There’s nothing more infuriating than sharing an idea, only to hear it repeated by someone else at your next meeting. But these idea thieves may not even realise they’re doing it.

You're sitting around a conference table with your colleagues, looking for a solution to a problem. Ideas are flying around the room, but nothing sticks.

Out of nowhere, you're struck with a brilliant idea. There's a long, dismissive pause. Then the chaos returns.

One in five bosses admitted to regularly stealing their employees’ ideas

A week later, your boss presents the exact same idea. As the group celebrates her stroke of genius, she seems genuinely proud. You spend the rest of the meeting thinking up 50 different ways to out her as a fraud.

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For many, the situation is all too familiar. In a 2015 poll of 1,000 workers, one in five bosses admitted to regularly stealing their employees’ ideas. Even worse, every single one had done so at least once. In all, nearly half of workers felt their ideas had been hijacked to make someone else look good.

Yet research suggests that in a surprising number of cases, your colleagues didn’t realise they were doing it.

Cryptomnesia is a little-known memory glitch which involves mistaking a memory for an original thought

Enter cryptomnesia, a little-known memory glitch which involves mistaking a memory for an original thought. It means, literally, hidden memory. And from the legendary rock hit with uncannily similar chords to those from an earlier song, to the surgeon who claimed to have pioneered a new technique which has been taught for years, it’s been implicated in some high-profile cases of copying.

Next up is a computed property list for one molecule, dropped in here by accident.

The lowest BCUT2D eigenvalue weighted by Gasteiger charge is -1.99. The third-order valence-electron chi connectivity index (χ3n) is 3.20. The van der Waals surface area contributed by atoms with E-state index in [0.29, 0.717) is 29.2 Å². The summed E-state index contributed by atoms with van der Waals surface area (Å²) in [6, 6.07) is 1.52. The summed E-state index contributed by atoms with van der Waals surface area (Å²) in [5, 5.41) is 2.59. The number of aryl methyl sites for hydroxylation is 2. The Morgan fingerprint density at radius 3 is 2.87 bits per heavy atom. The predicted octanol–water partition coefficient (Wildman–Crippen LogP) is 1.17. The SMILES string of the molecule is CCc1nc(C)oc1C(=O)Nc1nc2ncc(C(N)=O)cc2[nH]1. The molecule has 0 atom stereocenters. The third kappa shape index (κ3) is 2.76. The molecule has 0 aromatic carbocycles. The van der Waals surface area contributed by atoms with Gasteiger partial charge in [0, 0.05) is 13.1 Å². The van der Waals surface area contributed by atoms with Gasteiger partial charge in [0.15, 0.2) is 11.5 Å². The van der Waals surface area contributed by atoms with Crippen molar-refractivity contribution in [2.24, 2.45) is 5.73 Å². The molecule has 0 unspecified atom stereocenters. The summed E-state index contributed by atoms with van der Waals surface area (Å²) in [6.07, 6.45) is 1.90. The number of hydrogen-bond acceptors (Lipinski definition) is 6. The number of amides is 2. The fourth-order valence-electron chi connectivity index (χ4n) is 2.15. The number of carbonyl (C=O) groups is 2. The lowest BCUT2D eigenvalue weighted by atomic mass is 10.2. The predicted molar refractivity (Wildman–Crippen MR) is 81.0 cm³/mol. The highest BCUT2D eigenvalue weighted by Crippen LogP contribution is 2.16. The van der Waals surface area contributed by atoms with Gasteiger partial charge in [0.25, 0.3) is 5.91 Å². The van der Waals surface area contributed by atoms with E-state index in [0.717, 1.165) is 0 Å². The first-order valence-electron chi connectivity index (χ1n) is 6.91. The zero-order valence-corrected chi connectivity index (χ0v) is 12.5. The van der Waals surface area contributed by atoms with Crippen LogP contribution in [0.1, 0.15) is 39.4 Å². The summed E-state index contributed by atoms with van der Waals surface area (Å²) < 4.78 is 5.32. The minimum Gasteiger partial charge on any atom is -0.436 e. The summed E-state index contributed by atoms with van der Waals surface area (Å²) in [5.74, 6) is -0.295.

Those currently suffering under a kleptomaniac might think this sounds rather generous, but consider this: can you remember where you learnt about the death of David Bowie? Or when you learnt what an emoji is?

Memory trick

When you start to think about it, the provenance of what you know is surprisingly hard to pin down. That’s because there are, in fact, two kinds of long-term memory which can be consciously recalled.

Let’s say you attend a conference. While you’re there your brain will be busy updating the autobiographical record of your life ­— where you are and when, who’s saying what, whether or not it’s raining — a timeline of personal experiences, one after another. This is your episodic memory.

Then there’s the actual content of the talks. While initially this is stored in the same place, eventually most general knowledge — facts, concepts and meanings — will be extracted and linked with similar knowledge in your semantic memory. This includes things such as capital cities and maths equations.